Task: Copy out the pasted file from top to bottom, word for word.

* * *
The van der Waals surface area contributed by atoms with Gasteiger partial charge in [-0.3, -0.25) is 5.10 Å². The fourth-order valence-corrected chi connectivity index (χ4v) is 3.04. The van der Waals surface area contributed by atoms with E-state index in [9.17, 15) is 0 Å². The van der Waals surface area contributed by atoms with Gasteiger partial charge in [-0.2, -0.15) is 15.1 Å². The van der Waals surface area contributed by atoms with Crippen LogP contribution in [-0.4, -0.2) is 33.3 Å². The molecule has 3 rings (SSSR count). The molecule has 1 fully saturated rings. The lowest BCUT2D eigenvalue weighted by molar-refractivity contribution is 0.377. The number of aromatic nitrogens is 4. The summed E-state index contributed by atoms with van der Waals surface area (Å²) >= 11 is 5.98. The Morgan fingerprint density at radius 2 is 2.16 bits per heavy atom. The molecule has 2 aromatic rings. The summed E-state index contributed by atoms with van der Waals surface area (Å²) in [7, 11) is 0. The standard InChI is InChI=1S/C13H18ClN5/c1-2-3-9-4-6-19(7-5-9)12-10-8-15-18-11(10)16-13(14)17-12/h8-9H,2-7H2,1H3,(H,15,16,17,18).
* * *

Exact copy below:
The van der Waals surface area contributed by atoms with Gasteiger partial charge in [-0.3, -0.25) is 5.10 Å². The fourth-order valence-corrected chi connectivity index (χ4v) is 3.04. The van der Waals surface area contributed by atoms with E-state index in [9.17, 15) is 0 Å². The van der Waals surface area contributed by atoms with Gasteiger partial charge in [-0.2, -0.15) is 15.1 Å². The van der Waals surface area contributed by atoms with Crippen LogP contribution in [-0.4, -0.2) is 33.3 Å². The molecule has 3 rings (SSSR count). The molecule has 1 fully saturated rings. The lowest BCUT2D eigenvalue weighted by molar-refractivity contribution is 0.377. The number of aromatic nitrogens is 4. The summed E-state index contributed by atoms with van der Waals surface area (Å²) >= 11 is 5.98. The Morgan fingerprint density at radius 2 is 2.16 bits per heavy atom. The molecule has 2 aromatic rings. The summed E-state index contributed by atoms with van der Waals surface area (Å²) in [7, 11) is 0. The standard InChI is InChI=1S/C13H18ClN5/c1-2-3-9-4-6-19(7-5-9)12-10-8-15-18-11(10)16-13(14)17-12/h8-9H,2-7H2,1H3,(H,15,16,17,18).